It is not surprising that Patterson and her boss, Obama, have been castigated by protesters. There are posters at Tahrir Square loudly denouncing the duo as supporters of terrorism and Morsi. Yet, Obama was consistent in his support to Morsi till the very last. His reaction to Morsi’s ouster actually underlined his soft corner for the deposed dictator as well as the Muslim Brotherhood. He said, “We are deeply concerned by the decision of the Egyptian Armed Forces to remove President Morsi and suspend the Egyptian constitution. I now call on the Egyptian military to move quickly and responsibly to return full authority back to a democratically elected civilian government as soon as possible through an inclusive and transparent process, and to avoid any arbitrary arrests of President Morsi and his supporters. Given today’s developments, I have also directed the relevant departments and agencies to review the implications under US law for our assistance to the Government of Egypt.”

While the situation has unfolded quite fast in Egypt, protests in the other major Muslim nation, Turkey, have been the result of developments in over a decade. Unlike Morsi whose rule has been a disaster for his country, the Erdogan regime occasioned spectacular economic growth and development in Turkey. He became prime minister in 2003. Personal income has doubled since then. In 2002, inflation was 34.9 per cent; it fell to 5.7 per cent in 2011, the lowest in 39 years. The public debt as percentage of GDP came down from 74 per cent in 2002 to 39 per cent in 2009. There was impressive growth in education and infrastructure.

Erdogan’s Islamist agenda comes on the back of solid economic progress, but it is no less Islamist than what Morsi was trying. But Erdogan’s methods are unspectacular. Daniel Pipes, an America-based authority of Islam and president of the Middle East Forum, wrote a few months ago: Erdogan’s “AKP wins ever-greater electoral support by softly coercing the population to be more virtuous, traditional, pious, religious, conservative, and moral. Thus, it encourages fasting during Ramadan and female modesty and discourages alcohol consumption. It has attempted to criminalize adultery, indicted an anti-Islamist artist, increased the number of religious schools, added Islam to the public-school curriculum, and introduced questions about Islam to university entrance exams.”

As Egypt Roils, Israel Watches

BY OREN KESSLER | JULY 6, 2013

As the streets of Cairo erupt in chaos, Jerusalem wonders if the military can set things right again.

TEL AVIV — A year ago, Egyptians elected their first Islamist president. Across the Red Sea, Israelis were on edge.

"Israeli officials most dread the prospect of an Islamist president," I wrote in these pages in the lead-up to Mohamed Morsy's victory, when the Muslim Brotherhood candidate appeared to be a frontrunner.

A year later, now that Egypt's military has deposed the Islamist head of state, one might expect Israel to breathe easy. But like so much in this region, the two neighbors' relationship is exceedingly, unendingly complex.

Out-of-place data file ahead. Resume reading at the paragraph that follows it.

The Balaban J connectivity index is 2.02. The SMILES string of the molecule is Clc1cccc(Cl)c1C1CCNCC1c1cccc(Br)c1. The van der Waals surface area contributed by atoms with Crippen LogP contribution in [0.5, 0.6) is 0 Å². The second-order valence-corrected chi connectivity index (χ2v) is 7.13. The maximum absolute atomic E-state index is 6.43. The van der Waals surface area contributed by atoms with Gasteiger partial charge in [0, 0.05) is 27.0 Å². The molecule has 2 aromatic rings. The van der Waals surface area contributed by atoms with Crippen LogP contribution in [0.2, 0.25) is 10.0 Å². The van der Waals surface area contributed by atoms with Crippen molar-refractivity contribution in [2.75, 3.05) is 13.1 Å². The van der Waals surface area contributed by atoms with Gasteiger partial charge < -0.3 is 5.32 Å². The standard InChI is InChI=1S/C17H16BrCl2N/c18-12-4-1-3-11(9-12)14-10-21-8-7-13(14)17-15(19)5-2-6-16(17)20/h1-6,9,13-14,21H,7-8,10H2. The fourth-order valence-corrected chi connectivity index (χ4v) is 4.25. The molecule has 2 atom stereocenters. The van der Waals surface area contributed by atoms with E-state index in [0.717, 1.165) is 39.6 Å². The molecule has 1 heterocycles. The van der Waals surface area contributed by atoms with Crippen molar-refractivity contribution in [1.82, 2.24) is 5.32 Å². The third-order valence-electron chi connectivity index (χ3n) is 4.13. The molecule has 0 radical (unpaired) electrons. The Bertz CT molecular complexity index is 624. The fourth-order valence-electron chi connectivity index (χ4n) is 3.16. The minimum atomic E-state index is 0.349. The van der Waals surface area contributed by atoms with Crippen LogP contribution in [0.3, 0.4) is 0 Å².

"It's at once more complicated and much simpler than it seems," says Mark Heller, an Egypt expert at Tel Aviv's Institute for National Security Studies. "What's complicated is that there's no denying the deep hostility of every Islamist movement, including the Muslim Brotherhood, to Israel. But it's also true that the other political forces in Egypt, including those simplistically described as liberal or secular, are often no less hostile."

"What makes it simpler is that as long as the army has the dominant role in foreign and security policy, it doesn't matter so much who controls parliament or the president's office," he says.

Several months into Morsy's term, Israel Defense Forces (IDF) officials told me ties with their Egyptian military counterparts had never been better. Egypt's Army is the beneficiary of Washington's annual $1.6 billion aid package to the country -- money dependent on it playing nice with the Jewish state. Not that there's any love lost between the two, but at least there are shared interest. Egypt's generals have no desire for another costly war with their neighbor, with which they shares an interest in keeping Hamas gunmen ensconced in Gaza rather than terrorizing either country's soldiers or civilians.

And yet shortly after Morsy's presidency began, Israel saw signals that its anxiety over Islamist rule may have been justified. Just a few months in, video footage emerged from 2010 showing him perorating: "We must never forget, brothers, to nurse our children and our grandchildren on hatred for them: for Zionists, for Jews." Egyptian children "must feed on hatred.... The hatred must go on for God and as a form of worshiping him."

In another video he called Israelis "bloodsuckers", "warmongers" and "descendants of apes and pigs" -- all well-established anti-Semitic tropes, the last of which derives from the Quran and hadith and is a favorite of Islamists. Morsy countered that his words had been "taken out of context," but it soon was revealed that he had told a group of U.S. senators that American media is "controlled by certain forces" keen to discredit him. Even when trying to clear his own name, Morsy was unable to steer clear of anti-Semitic slurs.